Each year, millions of immigrants in the U.S. send billions of dollars in remittances to friends and family members in their home countries. It is easy to mistakenly assume that this represents a huge loss for the U.S. and in this economy, why are we allowing billions of dollars to be sent abroad? Like all things immigration-related, however, the relationship between remittances and the U.S. economy is much more complex than meets the eye. While it’s true that remittances are an important source of income for immigrant-sending countries, remittances are also a huge boost to U.S. exports and the U.S. economy.
According to a report published today by the Immigration Policy Center (IPC), Many Happy Returns: Remittances and their Impact by Kristin Johnson, Ph.D., remittances perform several important functions:
- Remittances are critical resources for the poorest people in developing countries. Remittances increase the financial resources available to the poor and allow them to consume goods, such as food and clothing. When the poor are able to buy things, they expand the demand for goods and services and boost U.S. exports.
- Remittances help wealthier families in sending countries as well. While they might not need remittances to buy basic household goods, thanks to the remittances received, families can invest more in their own human capital and productivity. They can become better educated and trained, and can buy additional technology and equipment for their businesses, much of which is purchased from the U.S. This means that middle class families can also buy more goods, increasing the pool of people who can buy U.S. exports.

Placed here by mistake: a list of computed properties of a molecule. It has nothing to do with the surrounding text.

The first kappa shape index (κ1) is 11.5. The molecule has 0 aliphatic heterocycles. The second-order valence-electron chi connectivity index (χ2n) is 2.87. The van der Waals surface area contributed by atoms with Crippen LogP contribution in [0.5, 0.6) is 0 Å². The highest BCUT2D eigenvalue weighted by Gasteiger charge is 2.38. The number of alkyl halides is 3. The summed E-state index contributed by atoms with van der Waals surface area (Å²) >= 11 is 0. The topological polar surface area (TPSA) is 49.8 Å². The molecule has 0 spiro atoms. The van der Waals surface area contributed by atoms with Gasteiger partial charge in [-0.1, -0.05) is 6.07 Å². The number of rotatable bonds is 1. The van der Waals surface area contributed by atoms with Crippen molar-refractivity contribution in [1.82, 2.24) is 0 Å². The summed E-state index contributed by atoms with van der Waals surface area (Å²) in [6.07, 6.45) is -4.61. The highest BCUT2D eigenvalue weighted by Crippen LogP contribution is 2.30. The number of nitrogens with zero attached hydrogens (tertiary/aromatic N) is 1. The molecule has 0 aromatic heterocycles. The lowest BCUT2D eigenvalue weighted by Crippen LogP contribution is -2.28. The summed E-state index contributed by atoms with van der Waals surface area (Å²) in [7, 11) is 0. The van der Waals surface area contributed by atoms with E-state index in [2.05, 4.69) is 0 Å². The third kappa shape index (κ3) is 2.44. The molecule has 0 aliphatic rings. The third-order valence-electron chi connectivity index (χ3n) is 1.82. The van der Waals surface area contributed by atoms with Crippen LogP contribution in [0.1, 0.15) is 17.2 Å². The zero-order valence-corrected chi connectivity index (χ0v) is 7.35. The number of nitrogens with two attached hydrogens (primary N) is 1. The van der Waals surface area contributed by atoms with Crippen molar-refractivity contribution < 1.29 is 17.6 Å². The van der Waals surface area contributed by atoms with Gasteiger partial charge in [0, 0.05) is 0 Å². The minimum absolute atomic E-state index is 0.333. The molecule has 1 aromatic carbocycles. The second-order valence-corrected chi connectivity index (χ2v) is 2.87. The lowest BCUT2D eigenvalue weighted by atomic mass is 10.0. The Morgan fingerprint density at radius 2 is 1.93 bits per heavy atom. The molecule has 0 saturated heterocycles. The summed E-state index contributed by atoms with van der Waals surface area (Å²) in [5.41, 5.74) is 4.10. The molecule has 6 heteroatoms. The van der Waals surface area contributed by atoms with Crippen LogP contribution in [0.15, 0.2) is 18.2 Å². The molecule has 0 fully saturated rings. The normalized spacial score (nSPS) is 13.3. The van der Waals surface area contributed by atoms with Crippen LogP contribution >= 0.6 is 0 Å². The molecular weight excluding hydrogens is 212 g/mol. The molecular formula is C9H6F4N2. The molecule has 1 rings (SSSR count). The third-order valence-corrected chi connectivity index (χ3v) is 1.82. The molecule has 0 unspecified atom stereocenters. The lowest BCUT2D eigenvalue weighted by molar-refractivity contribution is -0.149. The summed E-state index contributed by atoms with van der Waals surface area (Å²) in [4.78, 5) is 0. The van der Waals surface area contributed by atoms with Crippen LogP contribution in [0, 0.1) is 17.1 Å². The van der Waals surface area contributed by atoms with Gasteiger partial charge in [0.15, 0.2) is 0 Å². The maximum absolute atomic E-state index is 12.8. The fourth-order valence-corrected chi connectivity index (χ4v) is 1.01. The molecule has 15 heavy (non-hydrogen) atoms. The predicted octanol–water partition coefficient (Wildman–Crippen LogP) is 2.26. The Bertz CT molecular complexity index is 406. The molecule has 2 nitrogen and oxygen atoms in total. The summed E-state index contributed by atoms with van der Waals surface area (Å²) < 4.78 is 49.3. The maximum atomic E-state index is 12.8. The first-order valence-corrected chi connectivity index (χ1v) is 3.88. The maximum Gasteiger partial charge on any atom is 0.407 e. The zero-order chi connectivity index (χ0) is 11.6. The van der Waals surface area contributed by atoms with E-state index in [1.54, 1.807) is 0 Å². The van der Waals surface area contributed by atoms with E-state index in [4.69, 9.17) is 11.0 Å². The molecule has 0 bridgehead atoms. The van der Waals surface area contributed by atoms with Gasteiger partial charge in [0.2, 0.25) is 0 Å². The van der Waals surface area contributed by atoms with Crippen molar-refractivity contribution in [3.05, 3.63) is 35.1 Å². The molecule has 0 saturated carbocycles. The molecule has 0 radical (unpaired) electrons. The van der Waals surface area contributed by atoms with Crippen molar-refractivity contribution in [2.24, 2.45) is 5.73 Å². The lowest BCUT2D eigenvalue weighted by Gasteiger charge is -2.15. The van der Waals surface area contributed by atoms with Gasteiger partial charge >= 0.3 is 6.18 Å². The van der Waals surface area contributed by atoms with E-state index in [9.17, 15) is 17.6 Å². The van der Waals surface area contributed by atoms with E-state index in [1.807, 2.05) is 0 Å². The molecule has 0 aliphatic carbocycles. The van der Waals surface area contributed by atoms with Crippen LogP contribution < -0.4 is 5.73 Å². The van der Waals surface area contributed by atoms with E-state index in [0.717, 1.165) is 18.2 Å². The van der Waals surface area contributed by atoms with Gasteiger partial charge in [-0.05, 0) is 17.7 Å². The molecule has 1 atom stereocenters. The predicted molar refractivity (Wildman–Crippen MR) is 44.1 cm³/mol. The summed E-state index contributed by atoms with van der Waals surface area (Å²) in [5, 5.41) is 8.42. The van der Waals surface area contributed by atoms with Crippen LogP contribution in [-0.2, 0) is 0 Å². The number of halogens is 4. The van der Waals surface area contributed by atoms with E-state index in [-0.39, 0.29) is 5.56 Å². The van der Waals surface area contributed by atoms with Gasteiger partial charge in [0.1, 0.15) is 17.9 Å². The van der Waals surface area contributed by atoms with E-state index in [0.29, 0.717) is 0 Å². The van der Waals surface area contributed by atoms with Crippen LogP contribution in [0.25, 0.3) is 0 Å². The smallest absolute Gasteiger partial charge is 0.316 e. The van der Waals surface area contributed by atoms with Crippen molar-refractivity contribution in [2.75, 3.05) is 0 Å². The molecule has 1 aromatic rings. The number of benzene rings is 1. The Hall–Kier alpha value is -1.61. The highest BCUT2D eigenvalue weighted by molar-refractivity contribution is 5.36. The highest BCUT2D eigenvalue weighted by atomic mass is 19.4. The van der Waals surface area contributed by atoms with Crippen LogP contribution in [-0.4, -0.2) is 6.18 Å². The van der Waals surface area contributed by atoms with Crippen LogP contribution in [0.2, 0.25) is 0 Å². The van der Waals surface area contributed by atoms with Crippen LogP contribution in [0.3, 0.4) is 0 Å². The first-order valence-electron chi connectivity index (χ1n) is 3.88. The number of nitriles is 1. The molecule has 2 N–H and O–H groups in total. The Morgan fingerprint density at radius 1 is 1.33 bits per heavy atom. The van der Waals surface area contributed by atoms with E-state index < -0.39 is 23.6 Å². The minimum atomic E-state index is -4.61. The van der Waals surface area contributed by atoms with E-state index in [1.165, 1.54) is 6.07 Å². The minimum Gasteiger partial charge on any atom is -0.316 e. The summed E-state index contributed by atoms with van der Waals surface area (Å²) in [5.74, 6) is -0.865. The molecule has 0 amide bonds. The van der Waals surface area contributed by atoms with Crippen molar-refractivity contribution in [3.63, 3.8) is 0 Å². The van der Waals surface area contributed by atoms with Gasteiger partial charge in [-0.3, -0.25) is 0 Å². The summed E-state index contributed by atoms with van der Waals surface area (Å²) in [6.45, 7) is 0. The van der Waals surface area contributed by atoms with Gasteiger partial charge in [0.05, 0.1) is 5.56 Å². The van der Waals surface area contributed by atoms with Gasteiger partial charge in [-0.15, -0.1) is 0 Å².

- When people in sending countries buy more, they’re often buying exports from the U.S. Remittances facilitate demand for U.S. exports and make U.S. goods more competitive. The U.S. states with large foreign born populations tend to increase exports to the home countries of the immigrant population. The 15 states with the highest foreign-born populations account for over half of all U.S. exports. In 2008, 23% of exports from California went to Mexico and China – the two countries that demonstrate the largest foreign born populations in that state. In other words, immigrants in the states help to boost the states’ exports.
- Remittances help build the financial infrastructure of a country. Remittances are increasingly made electronically, through U.S. and U.S. banking and financial business partners. Financial services and money transfer companies in the United States have enjoyed significant expansion, new partnerships, and significant increases in foreign transfer income through remittances. Building and stabilizing the financial infrastructure in sending countries benefits the U.S. by building markets for exports.
All of this comes into particular focus when considering Haiti, which will benefit from the remittance as it recovers from a devastating earthquake. Haiti is the poorest country in the Western Hemisphere, and it has received over a billion dollars in remittances in the last year. Remittances may account for up to 30% of Haiti’s national income. The majority of people who receive remittances are very poor, and the money they receive from immigrants abroad is, in some cases, the only income they have. In the short term, remittances, along with foreign aid and donations, will be vital to Haitians’ survival. In the medium-term, remittances will play a critical role in the rebuilding of the country’s physical and financial infrastructure.
Those same remittances will also have a net benefit for the U.S. Between 1990 and 2009, 50-60% of Haiti’s imports came from the U.S. The bulk of these imports are comprised of food products and household goods, with the largest dollar amounts realized in rice, wheat and meat products—48% of the food consumed in Haiti is imported. The remittances sent to Haiti mean that Haitians are able to get the most basic supplies like food and other goods, and that means more exports from the U.S.
It is simplistic to argue that remittances are bad because money is leaving the U.S., but upon further analysis, it becomes clear that remittances return to the U.S. in the form of increased exports. Remittances give individuals in foreign countries the ability to buy U.S. goods and the ability to invest in themselves which, in turn, allows them to buy even more U.S. goods.
Republished with permission from Immigration Impact.